Lobbying Disclosure Bill rejected
In October last year, Maxim Institute made a submission to the Lobbying Disclosure Bill. You can read the executive summary of our submission here, where we described the Bill as “wrong in principle,” outlined the four main problems with the Bill, and called for it to be rejected.
The Government Administration Committee has completed the submissions process, and reported back on the Bill. They have decided to reject the bill, stating that “the bill could have unintended consequences for the openness of our democracy by limiting the ability of people to express opinions and impart information freely.”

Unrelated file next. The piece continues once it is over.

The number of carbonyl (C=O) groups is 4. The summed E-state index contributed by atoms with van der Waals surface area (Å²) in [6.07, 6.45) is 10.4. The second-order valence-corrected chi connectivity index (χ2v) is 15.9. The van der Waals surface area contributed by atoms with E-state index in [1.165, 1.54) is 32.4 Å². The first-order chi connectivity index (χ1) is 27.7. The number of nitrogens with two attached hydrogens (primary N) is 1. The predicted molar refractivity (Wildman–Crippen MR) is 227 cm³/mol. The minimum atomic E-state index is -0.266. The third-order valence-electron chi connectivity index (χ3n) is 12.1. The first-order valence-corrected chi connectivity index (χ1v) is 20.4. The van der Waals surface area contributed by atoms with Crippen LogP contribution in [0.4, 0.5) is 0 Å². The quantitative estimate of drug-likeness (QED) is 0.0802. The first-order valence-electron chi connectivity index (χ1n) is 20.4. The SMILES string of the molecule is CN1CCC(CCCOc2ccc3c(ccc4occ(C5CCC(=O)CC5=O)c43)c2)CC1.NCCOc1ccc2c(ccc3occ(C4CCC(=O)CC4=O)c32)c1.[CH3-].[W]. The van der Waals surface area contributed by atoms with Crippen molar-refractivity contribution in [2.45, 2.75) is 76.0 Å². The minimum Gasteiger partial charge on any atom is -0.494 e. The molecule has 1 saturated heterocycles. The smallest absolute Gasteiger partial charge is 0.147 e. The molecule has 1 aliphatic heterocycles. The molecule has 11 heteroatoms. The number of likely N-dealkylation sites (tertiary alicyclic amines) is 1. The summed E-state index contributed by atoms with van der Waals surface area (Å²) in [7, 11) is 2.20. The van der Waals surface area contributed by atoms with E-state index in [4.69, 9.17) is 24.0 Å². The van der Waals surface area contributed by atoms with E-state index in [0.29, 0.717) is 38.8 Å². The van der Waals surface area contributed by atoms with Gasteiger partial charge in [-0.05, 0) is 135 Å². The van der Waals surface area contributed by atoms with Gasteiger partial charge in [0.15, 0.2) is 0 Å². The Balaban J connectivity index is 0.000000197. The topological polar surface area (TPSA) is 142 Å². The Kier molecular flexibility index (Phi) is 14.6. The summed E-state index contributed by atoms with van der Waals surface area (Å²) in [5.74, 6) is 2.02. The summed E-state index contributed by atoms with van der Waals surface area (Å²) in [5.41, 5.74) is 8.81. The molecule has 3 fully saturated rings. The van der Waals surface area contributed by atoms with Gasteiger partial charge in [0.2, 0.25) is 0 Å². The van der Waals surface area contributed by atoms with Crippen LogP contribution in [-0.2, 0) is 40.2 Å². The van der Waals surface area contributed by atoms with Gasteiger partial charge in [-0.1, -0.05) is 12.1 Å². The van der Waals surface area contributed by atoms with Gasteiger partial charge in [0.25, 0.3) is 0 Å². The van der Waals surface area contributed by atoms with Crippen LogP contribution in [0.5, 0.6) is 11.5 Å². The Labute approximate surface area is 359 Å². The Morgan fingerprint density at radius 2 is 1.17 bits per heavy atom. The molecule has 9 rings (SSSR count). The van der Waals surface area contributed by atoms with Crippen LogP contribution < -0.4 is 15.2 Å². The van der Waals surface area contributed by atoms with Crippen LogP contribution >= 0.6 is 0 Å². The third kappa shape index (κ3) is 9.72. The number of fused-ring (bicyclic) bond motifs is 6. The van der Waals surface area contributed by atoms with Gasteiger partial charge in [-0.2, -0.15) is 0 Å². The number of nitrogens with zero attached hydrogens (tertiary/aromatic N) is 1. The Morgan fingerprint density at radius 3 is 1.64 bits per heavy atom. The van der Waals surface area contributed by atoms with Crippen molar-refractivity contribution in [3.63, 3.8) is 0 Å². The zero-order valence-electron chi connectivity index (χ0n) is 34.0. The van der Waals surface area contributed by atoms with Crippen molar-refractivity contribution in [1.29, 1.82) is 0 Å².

Whilst rejecting the Bill, the Committee did take the opportunity to recommend some “non-legislative alternatives” which could help ameliorate some of the issues identified by the Bill. These include recommendations “that the Government:
– require the regulatory impact statements and explanatory notes of parliamentary bills to include details of the non-departmental organisations consulted during the development of related policy and legislation
– encourage the proactive release of policy papers to make the policy-making process more transparent.”
The proposed Bill had serious flaws which would have significantly limited the public’s ability to engage with our parliamentarians, and created a special group of lobbyists with privileged access to MPs. We’re happy to see this Bill rejected.
You can read the Committee’s report here.